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May 29, 2020, 6:14:21 AM5/29/20
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Our continuity plan included pandemic. It helped.

--
Måns Nilsson primary/secondary/besserwisser/machina
MN-1334-RIPE SA0XLR +46 705 989668
Do you have exactly what I want in a plaid poindexter bar bat??

The Horny Goat

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May 29, 2020, 9:13:37 AM5/29/20
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On Fri, 29 May 2020 10:14:20 -0000 (UTC), Mans Nilsson
<mans...@besserwisser.org> wrote:

>Den 2020-03-05 skrev Grant Taylor <gta...@tnetconsulting.net>:
>> On 3/5/20 8:33 AM, The Horny Goat wrote:
>>> which I thought was unusually insightful for this type of document.
>>
>> Agreed.
>>
>> I wonder how many D.R. plans start to fail at the prospect of a pandemic.
>>
>> I also wonder if D.R. plans should account for a pandemic, or if the
>> business effectively suspends, does the D.R. plan also suspend?
>
>Our continuity plan included pandemic. It helped.

I don't know about that but I was a coop student in a disk drive plant
on the edge of town some 40 years ago. Their backup site was downtown
and their DR said (pretty much a direct quote) "this data center
exists to serve the manufacturing needs of our plant. If both our data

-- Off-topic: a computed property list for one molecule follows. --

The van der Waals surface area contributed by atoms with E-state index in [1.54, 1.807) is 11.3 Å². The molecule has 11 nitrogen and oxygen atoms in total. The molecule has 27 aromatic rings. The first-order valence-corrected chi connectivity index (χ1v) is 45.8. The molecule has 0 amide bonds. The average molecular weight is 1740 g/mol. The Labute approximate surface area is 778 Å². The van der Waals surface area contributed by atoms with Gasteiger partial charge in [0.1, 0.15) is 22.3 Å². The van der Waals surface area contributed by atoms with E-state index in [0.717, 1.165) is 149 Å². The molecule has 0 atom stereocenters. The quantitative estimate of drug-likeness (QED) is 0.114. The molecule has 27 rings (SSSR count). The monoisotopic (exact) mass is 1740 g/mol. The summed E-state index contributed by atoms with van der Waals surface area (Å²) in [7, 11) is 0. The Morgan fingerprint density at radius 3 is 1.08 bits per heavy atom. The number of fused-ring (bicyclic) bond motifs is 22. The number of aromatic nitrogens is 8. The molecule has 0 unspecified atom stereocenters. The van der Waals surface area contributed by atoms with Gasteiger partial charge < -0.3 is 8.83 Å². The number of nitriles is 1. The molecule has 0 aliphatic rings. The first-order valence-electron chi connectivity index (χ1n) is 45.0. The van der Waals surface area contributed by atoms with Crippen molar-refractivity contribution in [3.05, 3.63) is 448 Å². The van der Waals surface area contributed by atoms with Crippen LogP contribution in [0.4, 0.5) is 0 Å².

center and the backup site are ever offline at the same time it is
likely a city-wide catastrophe has taken place and we will not be
manufacturing drives in the immediate future and therefore will have
no operations to support'

Mans Nilsson

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May 29, 2020, 4:45:50 PM5/29/20
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Den 2020-05-29 skrev The Horny Goat <lcr...@home.ca>:

>>> I also wonder if D.R. plans should account for a pandemic, or if the
>>> business effectively suspends, does the D.R. plan also suspend?
>>
>>Our continuity plan included pandemic. It helped.

...

> likely a city-wide catastrophe has taken place and we will not be
> manufacturing drives in the immediate future and therefore will have
> no operations to support'

$EMPLOYER expects to run at full, refocused, capacity in this
situation. Pulling the plug and going home is not an option.

--
Måns Nilsson primary/secondary/besserwisser/machina
MN-1334-RIPE SA0XLR +46 705 989668
... I don't know why but, suddenly, I want to discuss declining I.Q.
LEVELS with a blue ribbon SENATE SUB-COMMITTEE!

The Horny Goat

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May 29, 2020, 11:15:18 PM5/29/20
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On Fri, 29 May 2020 20:45:48 -0000 (UTC), Mans Nilsson
<mans...@besserwisser.org> wrote:

>> likely a city-wide catastrophe has taken place and we will not be
>> manufacturing drives in the immediate future and therefore will have
>> no operations to support'
>
>$EMPLOYER expects to run at full, refocused, capacity in this
>situation. Pulling the plug and going home is not an option.

I'm pretty sure in the early 1980s they were thinking more about
nuclear war than something like Covid-19.

In other words something that physically obliterates the plant rather
than being a state or province wide 'lockdown'. This was a city of
just under 600,000 40 years ago and about 780000 now.